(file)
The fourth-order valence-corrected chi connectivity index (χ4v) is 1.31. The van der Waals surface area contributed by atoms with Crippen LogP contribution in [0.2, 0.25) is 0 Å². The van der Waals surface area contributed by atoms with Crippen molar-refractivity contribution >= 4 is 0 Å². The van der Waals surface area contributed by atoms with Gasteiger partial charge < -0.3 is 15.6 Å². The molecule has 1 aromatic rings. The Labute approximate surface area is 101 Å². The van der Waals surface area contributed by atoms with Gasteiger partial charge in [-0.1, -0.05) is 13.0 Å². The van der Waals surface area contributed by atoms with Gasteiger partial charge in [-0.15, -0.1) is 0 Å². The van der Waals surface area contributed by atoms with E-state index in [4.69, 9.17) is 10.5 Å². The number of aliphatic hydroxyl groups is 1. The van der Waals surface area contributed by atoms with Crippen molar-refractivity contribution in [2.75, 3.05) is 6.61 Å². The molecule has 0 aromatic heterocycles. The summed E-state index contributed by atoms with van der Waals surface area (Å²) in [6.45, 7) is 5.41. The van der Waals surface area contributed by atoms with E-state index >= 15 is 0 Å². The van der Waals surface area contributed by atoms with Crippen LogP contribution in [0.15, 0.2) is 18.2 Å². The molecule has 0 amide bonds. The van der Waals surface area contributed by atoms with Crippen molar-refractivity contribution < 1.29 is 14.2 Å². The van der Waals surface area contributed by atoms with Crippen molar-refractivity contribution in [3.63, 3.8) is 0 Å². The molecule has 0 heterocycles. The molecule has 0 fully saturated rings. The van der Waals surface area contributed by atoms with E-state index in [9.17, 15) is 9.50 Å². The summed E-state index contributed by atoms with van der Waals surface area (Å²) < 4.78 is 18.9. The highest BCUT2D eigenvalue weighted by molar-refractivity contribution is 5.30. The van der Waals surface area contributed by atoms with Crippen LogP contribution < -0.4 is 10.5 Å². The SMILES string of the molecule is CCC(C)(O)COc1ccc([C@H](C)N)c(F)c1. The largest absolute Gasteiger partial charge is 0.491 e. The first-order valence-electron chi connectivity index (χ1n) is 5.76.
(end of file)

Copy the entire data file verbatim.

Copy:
The fourth-order valence-corrected chi connectivity index (χ4v) is 1.31. The van der Waals surface area contributed by atoms with Crippen LogP contribution in [0.2, 0.25) is 0 Å². The van der Waals surface area contributed by atoms with Crippen molar-refractivity contribution >= 4 is 0 Å². The van der Waals surface area contributed by atoms with Gasteiger partial charge < -0.3 is 15.6 Å². The molecule has 1 aromatic rings. The Labute approximate surface area is 101 Å². The van der Waals surface area contributed by atoms with Gasteiger partial charge in [-0.1, -0.05) is 13.0 Å². The van der Waals surface area contributed by atoms with Gasteiger partial charge in [-0.15, -0.1) is 0 Å². The van der Waals surface area contributed by atoms with E-state index in [4.69, 9.17) is 10.5 Å². The number of aliphatic hydroxyl groups is 1. The van der Waals surface area contributed by atoms with Crippen molar-refractivity contribution in [2.75, 3.05) is 6.61 Å². The molecule has 0 aromatic heterocycles. The summed E-state index contributed by atoms with van der Waals surface area (Å²) in [6.45, 7) is 5.41. The van der Waals surface area contributed by atoms with E-state index >= 15 is 0 Å². The van der Waals surface area contributed by atoms with Crippen LogP contribution in [0.15, 0.2) is 18.2 Å². The molecule has 0 amide bonds. The van der Waals surface area contributed by atoms with Crippen molar-refractivity contribution < 1.29 is 14.2 Å². The van der Waals surface area contributed by atoms with Crippen molar-refractivity contribution in [3.63, 3.8) is 0 Å². The molecule has 0 heterocycles. The molecule has 0 fully saturated rings. The van der Waals surface area contributed by atoms with E-state index in [9.17, 15) is 9.50 Å². The summed E-state index contributed by atoms with van der Waals surface area (Å²) < 4.78 is 18.9. The highest BCUT2D eigenvalue weighted by molar-refractivity contribution is 5.30. The van der Waals surface area contributed by atoms with Crippen LogP contribution < -0.4 is 10.5 Å². The SMILES string of the molecule is CCC(C)(O)COc1ccc([C@H](C)N)c(F)c1. The largest absolute Gasteiger partial charge is 0.491 e. The first-order valence-electron chi connectivity index (χ1n) is 5.76.